Take the 2-minute tour ×
Physics Stack Exchange is a question and answer site for active researchers, academics and students of physics. It's 100% free, no registration required.

I have a cart with another cart on top which gets pulled down by another cart on the side. There is no friction.

The question is:

How strongly do I have to push with $F$ to keep the cart $m_1$ stable?

I work in the system of the cart $m_3$. This system accelerates with some $a$. The force of inertia pulls back on $m_1$ with $m_1 a$. That is opposed by the gravitational force of $m_2$, which is simply $m_2 g$.

The acceleration that I need for this to be stable is:

$$ a = \frac{m_2}{m_1} g $$

Here comes the point I am not too sure about:

The force is on $m_3$ and on $m_2$, so the driving force would be this:

$$ F = (m_2 + m_3) \frac{m_2}{m_1} g $$

On second thought, I think also need to accelerate $m_1$ some way or another, so that my total force would be a little higher:

$$ F = (m_1 + m_2 + m_3) \frac{m_2}{m_1} g $$

I prefer the latter, but what is the right solution?

share|improve this question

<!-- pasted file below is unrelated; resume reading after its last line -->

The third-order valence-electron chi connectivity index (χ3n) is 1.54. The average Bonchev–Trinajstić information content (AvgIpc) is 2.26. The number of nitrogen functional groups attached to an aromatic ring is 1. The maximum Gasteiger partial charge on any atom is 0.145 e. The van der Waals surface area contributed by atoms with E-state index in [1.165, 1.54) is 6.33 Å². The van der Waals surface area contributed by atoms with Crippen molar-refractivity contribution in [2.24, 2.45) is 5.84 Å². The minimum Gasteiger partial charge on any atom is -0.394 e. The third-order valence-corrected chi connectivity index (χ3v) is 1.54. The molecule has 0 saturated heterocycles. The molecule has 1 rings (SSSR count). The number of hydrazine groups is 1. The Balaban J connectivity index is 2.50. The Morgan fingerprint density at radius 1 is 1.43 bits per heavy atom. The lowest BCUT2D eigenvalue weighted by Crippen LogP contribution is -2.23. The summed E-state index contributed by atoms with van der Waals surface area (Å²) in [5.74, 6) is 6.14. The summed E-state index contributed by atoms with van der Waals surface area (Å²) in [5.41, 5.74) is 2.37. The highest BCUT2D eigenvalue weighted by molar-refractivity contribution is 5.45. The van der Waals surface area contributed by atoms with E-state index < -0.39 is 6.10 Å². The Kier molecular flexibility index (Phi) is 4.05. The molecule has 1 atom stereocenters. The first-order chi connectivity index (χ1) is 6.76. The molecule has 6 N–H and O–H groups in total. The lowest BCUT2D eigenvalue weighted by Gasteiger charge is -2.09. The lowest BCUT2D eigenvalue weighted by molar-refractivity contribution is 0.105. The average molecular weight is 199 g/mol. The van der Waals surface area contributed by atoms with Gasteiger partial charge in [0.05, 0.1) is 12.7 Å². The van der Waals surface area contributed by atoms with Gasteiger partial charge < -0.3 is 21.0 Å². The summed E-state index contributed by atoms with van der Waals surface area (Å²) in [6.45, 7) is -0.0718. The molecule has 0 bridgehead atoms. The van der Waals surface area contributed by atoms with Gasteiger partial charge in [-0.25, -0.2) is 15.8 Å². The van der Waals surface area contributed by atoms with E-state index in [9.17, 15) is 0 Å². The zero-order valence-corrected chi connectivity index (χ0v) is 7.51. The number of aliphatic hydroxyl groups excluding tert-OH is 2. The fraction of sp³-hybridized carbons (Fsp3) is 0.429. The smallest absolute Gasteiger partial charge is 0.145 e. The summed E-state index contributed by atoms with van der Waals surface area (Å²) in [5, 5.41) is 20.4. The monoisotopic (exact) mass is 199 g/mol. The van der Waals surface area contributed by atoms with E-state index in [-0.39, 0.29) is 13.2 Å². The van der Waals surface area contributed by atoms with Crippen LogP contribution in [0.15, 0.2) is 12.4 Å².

By the way, inertia is not a force. You could consider it a fictitious force that appears in an accelerating reference frame, which I think may be what you've done here, but using fictitious forces can get you really confused if you don't understand what you're doing very well, so I generally recommend against using fictitious forces if you don't have to. And this problem can definitely be done without them. –  David Z Feb 5 '12 at 0:59
    
True. I think I translated all the coordinates, velocities and accelerations correctly, so this should work out. –  queueoverflow Feb 5 '12 at 16:21
add comment

1 Answer

up vote 1 down vote accepted

The force acts not just on $m_3$ and $m_2$, it acts on $m_1$ as well (via the pulley), so I would prefer the second answer.

share|improve this answer
    
The “via the pulley“ is the whole point indeed. I guess second answer it is. (After I fully understand Pluckerpluck's answer.) –  queueoverflow Feb 4 '12 at 20:00
add comment

Your Answer

 
discard

By posting your answer, you agree to the privacy policy and terms of service.

Not the answer you're looking for? Browse other questions tagged or ask your own question.